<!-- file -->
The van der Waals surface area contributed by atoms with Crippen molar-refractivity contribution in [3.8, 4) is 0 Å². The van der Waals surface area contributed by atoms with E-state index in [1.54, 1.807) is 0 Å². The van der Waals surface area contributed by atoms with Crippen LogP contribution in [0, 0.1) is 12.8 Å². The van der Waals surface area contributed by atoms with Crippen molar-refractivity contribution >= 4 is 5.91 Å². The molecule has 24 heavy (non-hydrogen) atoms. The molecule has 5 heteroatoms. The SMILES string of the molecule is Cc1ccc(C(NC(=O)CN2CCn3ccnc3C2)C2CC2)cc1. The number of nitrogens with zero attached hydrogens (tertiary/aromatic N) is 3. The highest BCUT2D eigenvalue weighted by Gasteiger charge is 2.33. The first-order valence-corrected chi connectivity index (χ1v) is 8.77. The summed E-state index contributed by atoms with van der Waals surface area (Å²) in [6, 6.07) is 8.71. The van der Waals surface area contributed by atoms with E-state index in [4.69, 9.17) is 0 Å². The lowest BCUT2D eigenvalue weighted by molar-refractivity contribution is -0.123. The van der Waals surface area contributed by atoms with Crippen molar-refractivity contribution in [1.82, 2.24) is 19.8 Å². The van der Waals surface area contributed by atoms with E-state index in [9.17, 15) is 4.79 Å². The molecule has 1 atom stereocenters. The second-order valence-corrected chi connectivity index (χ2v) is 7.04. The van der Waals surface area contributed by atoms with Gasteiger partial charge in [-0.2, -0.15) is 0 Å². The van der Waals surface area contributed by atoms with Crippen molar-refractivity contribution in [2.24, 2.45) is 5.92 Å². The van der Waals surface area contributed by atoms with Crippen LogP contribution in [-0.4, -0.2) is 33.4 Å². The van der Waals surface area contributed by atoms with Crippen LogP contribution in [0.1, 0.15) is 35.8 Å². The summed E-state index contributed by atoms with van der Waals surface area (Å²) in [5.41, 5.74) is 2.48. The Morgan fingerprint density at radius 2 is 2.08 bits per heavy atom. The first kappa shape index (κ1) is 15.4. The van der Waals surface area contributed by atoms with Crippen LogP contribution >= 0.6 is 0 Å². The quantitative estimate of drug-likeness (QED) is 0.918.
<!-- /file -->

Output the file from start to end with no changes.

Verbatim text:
The van der Waals surface area contributed by atoms with Crippen molar-refractivity contribution in [3.8, 4) is 0 Å². The van der Waals surface area contributed by atoms with E-state index in [1.54, 1.807) is 0 Å². The van der Waals surface area contributed by atoms with Crippen LogP contribution in [0, 0.1) is 12.8 Å². The van der Waals surface area contributed by atoms with Crippen molar-refractivity contribution >= 4 is 5.91 Å². The molecule has 24 heavy (non-hydrogen) atoms. The molecule has 5 heteroatoms. The SMILES string of the molecule is Cc1ccc(C(NC(=O)CN2CCn3ccnc3C2)C2CC2)cc1. The number of nitrogens with zero attached hydrogens (tertiary/aromatic N) is 3. The highest BCUT2D eigenvalue weighted by Gasteiger charge is 2.33. The first-order valence-corrected chi connectivity index (χ1v) is 8.77. The summed E-state index contributed by atoms with van der Waals surface area (Å²) in [6, 6.07) is 8.71. The van der Waals surface area contributed by atoms with E-state index in [4.69, 9.17) is 0 Å². The lowest BCUT2D eigenvalue weighted by molar-refractivity contribution is -0.123. The van der Waals surface area contributed by atoms with Crippen molar-refractivity contribution in [1.82, 2.24) is 19.8 Å². The van der Waals surface area contributed by atoms with E-state index in [9.17, 15) is 4.79 Å². The molecule has 1 atom stereocenters. The second-order valence-corrected chi connectivity index (χ2v) is 7.04. The van der Waals surface area contributed by atoms with Gasteiger partial charge in [-0.2, -0.15) is 0 Å². The van der Waals surface area contributed by atoms with Crippen molar-refractivity contribution in [2.24, 2.45) is 5.92 Å². The van der Waals surface area contributed by atoms with Crippen LogP contribution in [-0.4, -0.2) is 33.4 Å². The van der Waals surface area contributed by atoms with Crippen LogP contribution in [0.1, 0.15) is 35.8 Å². The summed E-state index contributed by atoms with van der Waals surface area (Å²) in [5.41, 5.74) is 2.48. The Morgan fingerprint density at radius 2 is 2.08 bits per heavy atom. The first kappa shape index (κ1) is 15.4. The van der Waals surface area contributed by atoms with Crippen LogP contribution >= 0.6 is 0 Å². The quantitative estimate of drug-likeness (QED) is 0.918.